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It’s hard not to love a homemade garlic Alfredo sauce – it’s a ubiquitous Italian classic. When it comes to having a range of go-to pasta sauce recipes, you absolutely must have a bolognese, pesto, and of course, Alfredo!
For me, just the thought of fettuccine Alfredo conjures up feelings of nostalgia with TV dinners, learning how to cook for the first time, first dates, and fancy dinner parties.
- What is an Alfredo Sauce?
- What Makes a Good Alfredo Sauce
- How the Thickening Process Works
- What Pairs with Alfredo Sauce?
- Tools Required
- How to Make Homemade Garlic Alfredo Sauce
- Homemade Garlic Alfredo Sauce
What is an Alfredo Sauce?
Alfredo sauce is a thick creamy white sauce made with butter, flour, milk or cream, and garlic. It is often topped or combined with Parmesan and sweet spices, like nutmeg.
You may be shocked to know that what most of us think of as Alfredo sauce is actually a French imposter! What many of us (myself included) grew up on is actually much closer to a French sauce called a mornay, rather than Alfredo.
Differences Between Alfredo, Bechamel, and Mornay
When it comes to various sauces, there are important differences between Alfredo, bechamel, and mornay. While they all look somewhat alike, the process for making them is not. If you’re new to sauces, don’t be intimidated by these foreign-sounding words. Once you know what differentiates each, you’ll be able to tell them apart like a pro.
Alfredo has no liquid dairy components (no milk, no cream). It gets its richness from young parmesan cheese and heavy amounts of butter. There is no milk or cream in an Alfredo.
Bechamel is a classic French mother sauce made from a light roux of flour and butter. If you don’t know what a roux is, don’t worry – we’ll explain that soon! It is then diluted with milk or cream and often seasoned with sweet spices like nutmeg. There is no cheese in a bechamel.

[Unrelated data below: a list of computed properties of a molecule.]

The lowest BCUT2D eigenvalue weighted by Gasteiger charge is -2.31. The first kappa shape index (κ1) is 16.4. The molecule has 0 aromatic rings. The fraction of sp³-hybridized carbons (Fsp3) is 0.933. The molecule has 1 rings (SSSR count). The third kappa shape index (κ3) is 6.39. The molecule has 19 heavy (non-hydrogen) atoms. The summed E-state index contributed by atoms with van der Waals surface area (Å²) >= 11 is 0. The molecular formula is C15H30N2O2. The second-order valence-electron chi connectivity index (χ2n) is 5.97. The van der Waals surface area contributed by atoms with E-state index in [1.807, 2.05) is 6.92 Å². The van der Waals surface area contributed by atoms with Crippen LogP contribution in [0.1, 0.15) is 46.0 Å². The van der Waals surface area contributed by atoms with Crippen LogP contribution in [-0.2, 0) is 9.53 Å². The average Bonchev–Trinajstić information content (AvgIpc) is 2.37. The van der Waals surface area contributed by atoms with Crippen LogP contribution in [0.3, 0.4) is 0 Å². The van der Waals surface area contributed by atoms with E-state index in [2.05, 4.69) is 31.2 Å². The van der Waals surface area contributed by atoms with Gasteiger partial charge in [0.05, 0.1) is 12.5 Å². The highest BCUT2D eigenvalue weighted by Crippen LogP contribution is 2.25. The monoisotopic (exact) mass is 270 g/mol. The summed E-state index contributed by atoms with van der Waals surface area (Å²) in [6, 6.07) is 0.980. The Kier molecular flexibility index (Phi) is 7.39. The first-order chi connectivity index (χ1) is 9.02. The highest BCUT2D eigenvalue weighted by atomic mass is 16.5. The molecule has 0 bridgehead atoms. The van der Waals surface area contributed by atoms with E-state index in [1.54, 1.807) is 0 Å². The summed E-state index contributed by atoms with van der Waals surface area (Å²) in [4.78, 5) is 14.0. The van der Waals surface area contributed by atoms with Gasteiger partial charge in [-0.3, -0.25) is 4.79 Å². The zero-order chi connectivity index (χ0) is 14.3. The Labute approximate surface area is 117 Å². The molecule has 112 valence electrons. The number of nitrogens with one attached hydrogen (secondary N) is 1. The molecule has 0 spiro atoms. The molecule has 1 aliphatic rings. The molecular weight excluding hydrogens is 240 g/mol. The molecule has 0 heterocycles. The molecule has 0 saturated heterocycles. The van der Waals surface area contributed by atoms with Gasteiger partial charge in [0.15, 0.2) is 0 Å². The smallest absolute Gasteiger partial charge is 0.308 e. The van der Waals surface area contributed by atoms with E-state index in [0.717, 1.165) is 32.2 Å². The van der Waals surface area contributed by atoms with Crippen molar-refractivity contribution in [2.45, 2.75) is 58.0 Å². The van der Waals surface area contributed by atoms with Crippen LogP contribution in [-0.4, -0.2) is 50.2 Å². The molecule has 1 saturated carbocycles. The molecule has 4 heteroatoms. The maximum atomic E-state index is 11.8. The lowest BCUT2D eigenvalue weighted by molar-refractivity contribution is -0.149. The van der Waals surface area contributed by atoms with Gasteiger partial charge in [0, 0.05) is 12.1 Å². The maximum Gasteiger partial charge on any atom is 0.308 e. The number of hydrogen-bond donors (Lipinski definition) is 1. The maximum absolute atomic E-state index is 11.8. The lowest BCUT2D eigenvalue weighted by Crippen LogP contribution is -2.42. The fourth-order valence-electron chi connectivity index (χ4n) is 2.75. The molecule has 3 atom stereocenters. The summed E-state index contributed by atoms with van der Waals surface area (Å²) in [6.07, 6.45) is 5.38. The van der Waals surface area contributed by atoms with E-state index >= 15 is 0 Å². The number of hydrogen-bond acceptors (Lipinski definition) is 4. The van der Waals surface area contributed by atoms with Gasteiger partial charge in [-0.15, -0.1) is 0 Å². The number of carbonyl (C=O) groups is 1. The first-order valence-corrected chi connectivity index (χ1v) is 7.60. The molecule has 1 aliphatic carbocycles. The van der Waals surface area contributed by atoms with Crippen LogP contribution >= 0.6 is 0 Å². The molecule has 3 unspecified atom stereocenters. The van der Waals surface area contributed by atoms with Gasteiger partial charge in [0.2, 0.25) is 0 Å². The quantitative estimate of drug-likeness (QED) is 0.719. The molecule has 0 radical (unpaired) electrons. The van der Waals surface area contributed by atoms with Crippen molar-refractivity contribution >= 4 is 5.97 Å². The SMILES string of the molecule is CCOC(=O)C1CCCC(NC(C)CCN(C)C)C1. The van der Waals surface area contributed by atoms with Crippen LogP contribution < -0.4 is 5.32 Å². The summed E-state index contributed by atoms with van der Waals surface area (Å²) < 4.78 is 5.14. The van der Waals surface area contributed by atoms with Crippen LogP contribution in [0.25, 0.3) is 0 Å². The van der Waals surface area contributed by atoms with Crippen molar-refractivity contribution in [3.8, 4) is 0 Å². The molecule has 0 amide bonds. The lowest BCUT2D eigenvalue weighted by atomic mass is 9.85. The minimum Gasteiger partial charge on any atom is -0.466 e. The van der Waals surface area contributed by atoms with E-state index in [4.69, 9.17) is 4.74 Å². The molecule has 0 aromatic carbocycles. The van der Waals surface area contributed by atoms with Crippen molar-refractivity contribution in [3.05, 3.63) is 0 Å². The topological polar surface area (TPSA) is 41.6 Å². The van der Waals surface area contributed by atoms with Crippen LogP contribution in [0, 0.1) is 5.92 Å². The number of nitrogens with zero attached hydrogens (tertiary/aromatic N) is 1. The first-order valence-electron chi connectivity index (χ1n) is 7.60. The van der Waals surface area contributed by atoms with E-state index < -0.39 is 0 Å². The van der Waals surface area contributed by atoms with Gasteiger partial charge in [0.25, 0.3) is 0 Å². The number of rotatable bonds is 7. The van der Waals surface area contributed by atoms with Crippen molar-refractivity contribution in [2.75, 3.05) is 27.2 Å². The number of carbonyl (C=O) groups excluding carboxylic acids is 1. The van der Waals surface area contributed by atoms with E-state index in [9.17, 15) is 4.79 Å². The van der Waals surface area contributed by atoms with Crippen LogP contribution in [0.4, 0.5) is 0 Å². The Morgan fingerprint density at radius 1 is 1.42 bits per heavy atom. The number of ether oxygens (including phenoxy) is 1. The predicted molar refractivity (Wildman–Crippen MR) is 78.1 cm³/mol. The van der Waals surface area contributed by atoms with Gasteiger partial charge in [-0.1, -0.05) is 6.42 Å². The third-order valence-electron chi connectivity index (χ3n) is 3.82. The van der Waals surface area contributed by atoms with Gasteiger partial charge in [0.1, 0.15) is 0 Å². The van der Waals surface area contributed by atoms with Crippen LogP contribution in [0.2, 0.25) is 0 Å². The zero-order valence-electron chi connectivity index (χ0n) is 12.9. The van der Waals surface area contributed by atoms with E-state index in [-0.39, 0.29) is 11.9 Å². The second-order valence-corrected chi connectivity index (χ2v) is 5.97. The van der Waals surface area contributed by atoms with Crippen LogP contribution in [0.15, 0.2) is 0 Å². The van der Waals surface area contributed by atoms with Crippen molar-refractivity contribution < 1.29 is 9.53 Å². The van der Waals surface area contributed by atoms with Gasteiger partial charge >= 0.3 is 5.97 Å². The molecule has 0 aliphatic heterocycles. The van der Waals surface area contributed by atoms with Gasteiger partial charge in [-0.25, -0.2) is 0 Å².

Taking a bechamel and adding cheese to it makes a mornay sauce. This makes it perfect for pasta dishes like fettuccine or macaroni and cheese (the real kind).
Our Approach to Alfredo Sauce
History lesson and French sauces 101 aside, what we’re out to do is replicate that white gold goodness from our childhood. This is the mornay style Alfredo (which here forward, we’ll just be calling Alfredo). Our approach will be to break down the Alfredo and distill its parts down to the core.
What Makes a Good Alfredo Sauce
A good Alfredo sauce needs to taste of garlic, parmesan, and cream. It needs a texture between cream and silk. This is definitely one of those “come for the flavor, stay for the texture” kind of sauces. Adding Alfredo to chicken, pasta, vegetables, or pizzas should turn the decadence dial up to 11.
The Challenge with Alfredo
You may have seen other recipes online claiming you need to use cream to make your white sauce. The challenge with this is that cream (especially heavy cream), is not something most households have on hand. Heavy cream is also expensive, and it can’t quite be used on everyday food (like your morning cereal).
With our method, we are focusing on the ingredients you are most likely to have in your kitchen. This means we need a substitute for cream. Whole milk is a great alternative, though any non-skim milk will do.
That said, if you really want to go all out and use cream rather than milk, just cut the milk in half to make up for the limited amount of water from the switch.
My #1 recommendation to up your Alfredo game and make it more flavorful is roasted garlic. The high fat content of Alfredo sauce makes fat-soluble flavors like garlic meld seamlessly through the entire dish. You can roast the garlic in olive oil for 20-30 minutes at 350°F or until golden brown.
My second recommendation to elevate your white sauce is herbs, like fresh basil or parsley. Because Alfredo is so rich and heavy you want to bring some balance of freshness to the dish.